In 2008 Cathy Thorpe discovered another powerful way to utilize the LI Timeline. One day, when working with a client with whom she had worked for quite some time, Cathy was inspired to try something new. The problem the client had been struggling with was largely due to a particular belief she had always held about herself. Cathy knew that this belief was most likely an introject from the client’s early childhood. Partly out of frustration Cathy asked her client to focus on this belief while Cathy repeatedly led her through her TL cues beginning at one day old. As is typical with LI, the theme of the life narrative shifted slightly with each repetition. In this case the first repetitions of the Timeline narrative brought up memories from the client’s past where this belief had been true. As Cathy continued leading her client through repetitions of her TL cues, the client’s life narrative shifted and brought up memories of times when the belief was not true. Repetitions of the LI Timeline always allow the self-system to sort around whatever target has been activated. Up until this time, LI protocols had begun with either explicit or implicit memories. By beginning with a self-referencing belief rather than with a past memory, the client’s self-system sorted for ‘data’ relating to this belief. With each repetition more current information was automatically integrated into the client’s self-system, eventually leading to the spontaneous emergence of memories where the belief was not true. At the end of the one-hour session this client, for the first time ever, understood that the belief was true sometimes, but was definitely not universally true.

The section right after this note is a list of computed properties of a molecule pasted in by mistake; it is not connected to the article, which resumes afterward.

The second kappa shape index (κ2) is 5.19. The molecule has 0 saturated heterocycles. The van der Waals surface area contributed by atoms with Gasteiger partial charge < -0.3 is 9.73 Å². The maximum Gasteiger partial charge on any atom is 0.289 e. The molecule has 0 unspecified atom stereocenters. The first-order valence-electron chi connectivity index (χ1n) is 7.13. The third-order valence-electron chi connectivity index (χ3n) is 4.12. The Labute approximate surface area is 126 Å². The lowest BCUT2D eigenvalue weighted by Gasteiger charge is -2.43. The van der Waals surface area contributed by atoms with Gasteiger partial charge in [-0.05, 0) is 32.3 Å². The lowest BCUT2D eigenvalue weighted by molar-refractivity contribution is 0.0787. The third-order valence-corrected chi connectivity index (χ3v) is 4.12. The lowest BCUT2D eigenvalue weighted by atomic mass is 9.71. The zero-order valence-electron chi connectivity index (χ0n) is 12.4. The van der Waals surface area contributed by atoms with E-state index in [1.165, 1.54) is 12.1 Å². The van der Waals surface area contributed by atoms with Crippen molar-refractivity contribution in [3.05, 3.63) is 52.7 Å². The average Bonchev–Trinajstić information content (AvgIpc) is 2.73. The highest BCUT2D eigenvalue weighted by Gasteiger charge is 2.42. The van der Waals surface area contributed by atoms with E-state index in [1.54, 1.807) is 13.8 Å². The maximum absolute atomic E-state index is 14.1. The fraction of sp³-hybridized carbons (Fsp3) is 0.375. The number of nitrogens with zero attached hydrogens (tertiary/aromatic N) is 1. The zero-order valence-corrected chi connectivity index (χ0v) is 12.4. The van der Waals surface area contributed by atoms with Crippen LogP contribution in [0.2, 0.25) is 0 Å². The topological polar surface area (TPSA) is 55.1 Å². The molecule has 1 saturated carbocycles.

All LI protocols rely on the integrating function of repetitions of the Timeline, and thus every LI session involves leading clients through multiple repetitions of their life narratives. When working with clients with histories of complex trauma, therapists walk a fine line. It is necessary to lead clients through their traumatic life narratives, activating enough neural networks to bring about integration, yet do this while maintaining clients within their windows of tolerance (WOTs). Journeys through the life narrative always bring up both explicit and implicit (body) memories – more memories than just those written on the cue list. When too many memories are activated, clients sometimes dissociate into a fight, flight, or freeze response. If this happens, healing and integration do not occur, or worse – the client could possibly leave the therapy session in an activated state without the therapist’s awareness. Beginning in 2016, Anandi Janner Steffan developed a detailed method for using LI with complexly traumatized clients. She defined three levels of structural dissociation in clients based on their behavior and symptoms, and she designed a form for mapping the assessment and the plan for treatment. Anandi emphasized the role that feedback loops play during the repetitions of the LI Timeline and developed a systematic way to facilitate subcortical regulation in clients with histories of complex trauma. She created some new variations for the protocol formerly called “LI Baseline with Introject” and some new techniques to use with the LI Baseline protocol to maintain clients within their WOTs.